In what could pass for a document from a government spokesperson or Nagpur headquarters, 32 retired IFS officers last week berated critics for “a sustained smear campaign against the current government on his alleged violations of the country’s secular ethics”. Ironically, their outburst of anger comes at a time when respected international ratings agencies have branded India an “electoral autocracy”, a “flawed democracy” and a “partially free democracy” following relentless attacks on minorities and dissidents.
Critics are accused of ‘anti-Hindu tirades’ for their opposition to Hindutva ideology and the government, implying that this regime and Hindutva embody the Hindu ethos, which many would see as a insult to a great religion. Government apologists argue that “attacks on majoritarianism are a way of challenging the mandate that the democratic process gives to the political party that legitimately wins elections and considers itself obligated to the electorate to legally implement its declared program “.
In their biased understanding, laws like the Citizen Amendment Act (CAA) are clearly discriminatory only since they were passed by a duly elected government. But the Nuremberg and Jim Crow laws were also ratified by elected legislatures. The refusal to acknowledge the persecution of Muslims, Christians and political dissidents is akin to the big lie of the American Republicans, denying that Donald Trump lost the presidential election or had anything to do with the Capitol insurrection on January 6, 2021. appalling social discord, secularism as the underlying credo of our multi-religious country is clearly under threat.
Secularism has meant different things to different nations. The French have a term – laïcité – to define their form of secularism which not only separates the state from religion, but also banishes religious practice and insignia from the public square. In contrast, the United States, the United Kingdom and, until a few years ago, India, adhere to multiculturalism, where one can be a good citizen and at the same time identify publicly with a culture which is not the most ascending. Unfortunately, India can no longer claim to be the secular republic proclaimed in our Constitution. There has been an abrasive intrusion of religion into the public square. Today, the religion of the majority enjoys state patronage while other religions are tolerated, some more than others. Ayodhya’s verdict, by favoring faith over law, dealt a blow to the fundamental idea of a secular republic. Last year, the country’s prime minister laid the foundation stone for the Ayodhya Temple in an elaborate religious ceremony. The cries of “Jai Shri Ram” that rip through the air were nothing less than a dirge to secularism. The resurgence of religiosity has been accompanied by the “otherness” of Muslims and, to a lesser extent, Christians, who now live in a social environment bristling with distrust and hatred. A relentless horror story plays out, with the call for genocide of Muslims, the hunting down of Christians, state-sponsored eviction campaigns in minority-dominated areas, the disruption of minority prayer services, etc
In these darkest times for minorities, a section of the Muslim elite under the banner of Indian Muslims for Secular Democracy (ISMD) has fueled the agenda of the rabid right by turning against those who were already besieged, allegedly for the crime. that a handful of them supported the Taliban’s takeover of Afghanistan. The actions of a few deviants have led these so-called secularists to harass the entire Muslim community with the rhetorical question: “Do they want a reformed modern Islam or the old barbarism of the past decades?” By establishing a contextual connection between the evil worldview of the Taliban and that of Indian Muslims, they have reinforced the right-wing disinformation campaign stereotyping Muslims as bigoted, deeply patriarchal and intolerant.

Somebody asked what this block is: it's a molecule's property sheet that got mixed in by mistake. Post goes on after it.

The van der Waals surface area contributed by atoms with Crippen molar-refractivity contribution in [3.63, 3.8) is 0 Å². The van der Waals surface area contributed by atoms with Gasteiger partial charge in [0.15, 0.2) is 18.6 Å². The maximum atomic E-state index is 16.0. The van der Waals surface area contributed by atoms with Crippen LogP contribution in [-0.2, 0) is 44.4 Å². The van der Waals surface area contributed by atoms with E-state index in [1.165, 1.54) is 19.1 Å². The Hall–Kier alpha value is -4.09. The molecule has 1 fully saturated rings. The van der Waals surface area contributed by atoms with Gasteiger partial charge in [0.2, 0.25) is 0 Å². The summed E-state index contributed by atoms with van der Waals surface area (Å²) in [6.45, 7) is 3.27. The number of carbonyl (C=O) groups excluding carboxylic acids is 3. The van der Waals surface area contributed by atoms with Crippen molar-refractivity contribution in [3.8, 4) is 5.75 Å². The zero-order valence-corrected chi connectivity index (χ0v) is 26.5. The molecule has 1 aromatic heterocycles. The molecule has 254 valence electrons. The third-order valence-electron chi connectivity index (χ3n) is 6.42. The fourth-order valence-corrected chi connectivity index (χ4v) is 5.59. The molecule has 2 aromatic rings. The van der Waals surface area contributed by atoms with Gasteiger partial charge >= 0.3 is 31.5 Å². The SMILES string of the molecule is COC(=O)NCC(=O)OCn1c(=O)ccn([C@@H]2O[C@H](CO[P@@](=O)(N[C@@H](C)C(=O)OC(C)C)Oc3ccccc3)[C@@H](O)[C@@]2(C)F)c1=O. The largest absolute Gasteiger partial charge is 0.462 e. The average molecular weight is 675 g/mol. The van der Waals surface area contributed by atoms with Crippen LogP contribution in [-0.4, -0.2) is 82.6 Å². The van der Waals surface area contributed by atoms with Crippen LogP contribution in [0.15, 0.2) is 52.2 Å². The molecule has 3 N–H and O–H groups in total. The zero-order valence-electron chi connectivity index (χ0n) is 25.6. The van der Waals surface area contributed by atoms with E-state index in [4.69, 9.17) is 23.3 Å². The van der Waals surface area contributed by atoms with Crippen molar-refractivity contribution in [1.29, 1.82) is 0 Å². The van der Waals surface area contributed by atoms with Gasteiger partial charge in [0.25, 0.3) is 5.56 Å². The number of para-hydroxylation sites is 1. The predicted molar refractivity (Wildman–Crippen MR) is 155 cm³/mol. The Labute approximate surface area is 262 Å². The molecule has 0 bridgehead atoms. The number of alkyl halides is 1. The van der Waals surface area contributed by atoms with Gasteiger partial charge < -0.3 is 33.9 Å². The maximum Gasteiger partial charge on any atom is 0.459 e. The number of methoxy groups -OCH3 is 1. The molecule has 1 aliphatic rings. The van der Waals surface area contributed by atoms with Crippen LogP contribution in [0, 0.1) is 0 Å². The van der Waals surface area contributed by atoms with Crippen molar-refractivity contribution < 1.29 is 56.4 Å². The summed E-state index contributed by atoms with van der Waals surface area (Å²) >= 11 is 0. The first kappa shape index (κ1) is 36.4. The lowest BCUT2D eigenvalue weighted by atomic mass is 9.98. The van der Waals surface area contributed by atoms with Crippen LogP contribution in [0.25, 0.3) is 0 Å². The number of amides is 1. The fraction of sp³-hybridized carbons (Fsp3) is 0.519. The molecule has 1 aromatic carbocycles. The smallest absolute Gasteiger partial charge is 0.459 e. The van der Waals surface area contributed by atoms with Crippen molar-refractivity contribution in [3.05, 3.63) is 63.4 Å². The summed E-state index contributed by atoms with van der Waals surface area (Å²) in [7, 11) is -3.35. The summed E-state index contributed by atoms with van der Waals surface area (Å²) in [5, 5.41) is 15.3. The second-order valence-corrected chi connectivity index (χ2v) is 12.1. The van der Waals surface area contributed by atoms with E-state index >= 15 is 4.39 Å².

But the real damage to the interests of Muslims within the community has been caused by the inflexible obscurantism of the Indian Council for Muslim Personal Law (AIMPLB). Do you remember the Shah Bano affair and the infamous intervention that fanned the fires of inter-religious conflict? And his opposition to the law overthrowing the iniquitous instantaneous triple talaq? The preposterous AIMPLB’s retrograde response to the current attacks on Muslims is to urge the government to enact blasphemy legislation, which is a painful reminder of Pakistan’s terrible blasphemy laws. The AIMPLB request is inadmissible, does not represent the concerns of the community and should be withdrawn.
Jawaharlal Nehru foresightedly observed that too much religion and religiosity would destroy our nation. It already seems to be happening. How to find the secular essence which is the lifeblood of our country? Last year, the Delhi High Court stressed the need for a uniform civil code to overcome the entanglements resulting from the differences between various personal laws. Although the court’s prescription was beyond reproach, the justification given was not convincing. To believe, as the court does, that modern Indian society is “gradually becoming homogeneous and traditional barriers of religion, community and caste are slowly dissipating,” is an absolute travesty of the facts. On the contrary, the crux of the problem is that our society continues to cling to archaic practices in the name of religion, caste or tradition. It is high time that our interpersonal and social conduct was governed by a uniform system of rules and regulations. The need of the hour is a uniform civil code that addresses issues of gender equality and justice, but the understandable fear is that under the current dispensation such a code would be no more than the universalization of Hindu personal law.
(The author is a former civil servant and general secretary of the Lok Janshakti party. Opinions are personal)